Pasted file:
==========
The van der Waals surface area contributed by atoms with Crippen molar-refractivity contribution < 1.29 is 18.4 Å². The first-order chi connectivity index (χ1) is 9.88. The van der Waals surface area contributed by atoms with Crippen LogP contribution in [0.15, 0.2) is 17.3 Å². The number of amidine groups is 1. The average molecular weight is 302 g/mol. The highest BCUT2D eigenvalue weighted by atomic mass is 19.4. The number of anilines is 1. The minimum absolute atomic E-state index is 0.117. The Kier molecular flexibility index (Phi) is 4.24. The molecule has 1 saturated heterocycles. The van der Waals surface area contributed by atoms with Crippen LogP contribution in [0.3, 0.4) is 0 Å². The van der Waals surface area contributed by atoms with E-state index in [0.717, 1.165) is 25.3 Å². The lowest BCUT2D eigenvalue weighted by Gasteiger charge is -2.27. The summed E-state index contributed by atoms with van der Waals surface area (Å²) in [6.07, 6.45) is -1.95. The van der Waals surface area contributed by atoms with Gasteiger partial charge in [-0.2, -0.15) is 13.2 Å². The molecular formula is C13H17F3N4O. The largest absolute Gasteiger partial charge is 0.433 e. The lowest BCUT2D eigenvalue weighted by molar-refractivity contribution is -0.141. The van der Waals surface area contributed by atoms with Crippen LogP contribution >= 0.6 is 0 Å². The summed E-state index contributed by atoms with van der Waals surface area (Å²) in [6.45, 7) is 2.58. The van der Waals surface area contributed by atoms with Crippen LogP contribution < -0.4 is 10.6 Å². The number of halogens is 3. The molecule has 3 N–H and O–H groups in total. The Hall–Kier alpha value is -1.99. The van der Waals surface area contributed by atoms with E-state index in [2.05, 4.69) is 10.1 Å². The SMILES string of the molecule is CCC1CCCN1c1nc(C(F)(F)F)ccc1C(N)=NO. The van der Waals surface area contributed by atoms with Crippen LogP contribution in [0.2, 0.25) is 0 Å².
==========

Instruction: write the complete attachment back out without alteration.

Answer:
The van der Waals surface area contributed by atoms with Crippen molar-refractivity contribution < 1.29 is 18.4 Å². The first-order chi connectivity index (χ1) is 9.88. The van der Waals surface area contributed by atoms with Crippen LogP contribution in [0.15, 0.2) is 17.3 Å². The number of amidine groups is 1. The average molecular weight is 302 g/mol. The highest BCUT2D eigenvalue weighted by atomic mass is 19.4. The number of anilines is 1. The minimum absolute atomic E-state index is 0.117. The Kier molecular flexibility index (Phi) is 4.24. The molecule has 1 saturated heterocycles. The van der Waals surface area contributed by atoms with Crippen LogP contribution in [0.3, 0.4) is 0 Å². The van der Waals surface area contributed by atoms with E-state index in [0.717, 1.165) is 25.3 Å². The lowest BCUT2D eigenvalue weighted by Gasteiger charge is -2.27. The summed E-state index contributed by atoms with van der Waals surface area (Å²) in [6.07, 6.45) is -1.95. The van der Waals surface area contributed by atoms with Gasteiger partial charge in [-0.2, -0.15) is 13.2 Å². The molecular formula is C13H17F3N4O. The largest absolute Gasteiger partial charge is 0.433 e. The lowest BCUT2D eigenvalue weighted by molar-refractivity contribution is -0.141. The van der Waals surface area contributed by atoms with Crippen LogP contribution >= 0.6 is 0 Å². The summed E-state index contributed by atoms with van der Waals surface area (Å²) in [6.45, 7) is 2.58. The van der Waals surface area contributed by atoms with Crippen LogP contribution < -0.4 is 10.6 Å². The number of halogens is 3. The molecule has 3 N–H and O–H groups in total. The Hall–Kier alpha value is -1.99. The van der Waals surface area contributed by atoms with E-state index in [2.05, 4.69) is 10.1 Å². The SMILES string of the molecule is CCC1CCCN1c1nc(C(F)(F)F)ccc1C(N)=NO. The van der Waals surface area contributed by atoms with Crippen LogP contribution in [0.2, 0.25) is 0 Å².